Chinese authorities are utilizing a network of spies, often referred to as “ears,” comprising ordinary citizens, police personnel, and members of neighborhood committees to ensure that Uyghur Muslims do not observe fasting during the sacred month of Ramadan in Xinjiang. This restriction was initiated in 2017 as part of a broader effort to suppress Uyghur culture, language, and religion, including the arbitrary detention of Uyghurs in “re-education” camps.
While there was some relaxation in the fasting ban in 2021 and 2022, with allowances for those over 65 to fast and reduced police activities, this year the government has extended the prohibition to all, irrespective of age, gender, or profession.
During the initial week of Ramadan, authorities summoned 56 Uyghur residents and former detainees for interrogation, determining that 54 of them had violated the fasting ban. However, details about the penalties for these violations remain undisclosed.
Local police stations in Turpan have enlisted two to three spies from each village to monitor residents who have previously been interrogated or detained for fasting during Ramadan, as well as those who have been released from detention. These “ears” are drawn from different sources, including ordinary residents, police officers, and neighborhood committees. Language barriers have led to the recruitment of Uyghurs to spy on their fellow Uyghurs.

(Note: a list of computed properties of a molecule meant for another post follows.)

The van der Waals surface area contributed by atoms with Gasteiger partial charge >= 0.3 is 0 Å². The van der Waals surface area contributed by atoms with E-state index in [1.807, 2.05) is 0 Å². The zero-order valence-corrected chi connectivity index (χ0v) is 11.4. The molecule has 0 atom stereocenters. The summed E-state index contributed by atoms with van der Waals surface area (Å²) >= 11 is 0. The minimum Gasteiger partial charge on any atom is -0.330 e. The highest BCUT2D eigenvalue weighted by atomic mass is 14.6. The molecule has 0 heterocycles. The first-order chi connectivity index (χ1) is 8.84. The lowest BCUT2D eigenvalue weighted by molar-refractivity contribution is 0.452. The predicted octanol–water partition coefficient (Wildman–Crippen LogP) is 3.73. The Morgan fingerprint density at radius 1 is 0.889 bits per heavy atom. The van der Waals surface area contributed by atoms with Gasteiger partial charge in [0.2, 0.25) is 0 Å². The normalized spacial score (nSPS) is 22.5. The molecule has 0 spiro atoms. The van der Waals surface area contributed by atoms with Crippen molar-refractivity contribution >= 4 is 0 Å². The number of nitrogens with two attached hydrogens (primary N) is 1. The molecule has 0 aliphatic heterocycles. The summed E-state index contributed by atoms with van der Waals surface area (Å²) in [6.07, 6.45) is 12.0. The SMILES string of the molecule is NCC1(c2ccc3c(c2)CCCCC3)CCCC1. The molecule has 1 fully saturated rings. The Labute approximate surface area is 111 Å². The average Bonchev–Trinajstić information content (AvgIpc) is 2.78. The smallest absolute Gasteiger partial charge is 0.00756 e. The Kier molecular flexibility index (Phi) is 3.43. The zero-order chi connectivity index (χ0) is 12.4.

Furthermore, even Uyghur police officers have not been exempt from this scrutiny, as they have been observed to ensure they are not fasting during Ramadan. Spies within the police force report their findings at weekly political meetings.
This year’s enforcement also includes home searches, street patrols, and mosque searches. Uyghur Muslim families are questioned during patrols to ascertain if they are eating before dawn or congregating for a meal after sunset, both of which are considered violations of the law by Chinese authorities. Violators can face legal education for minor offenses and jail sentences for severe ones.
ranslated by RFA Uyghur. Edited by Roseanne Gerin and Malcolm Foster.
This article is based on information from RADIO FREE ASIA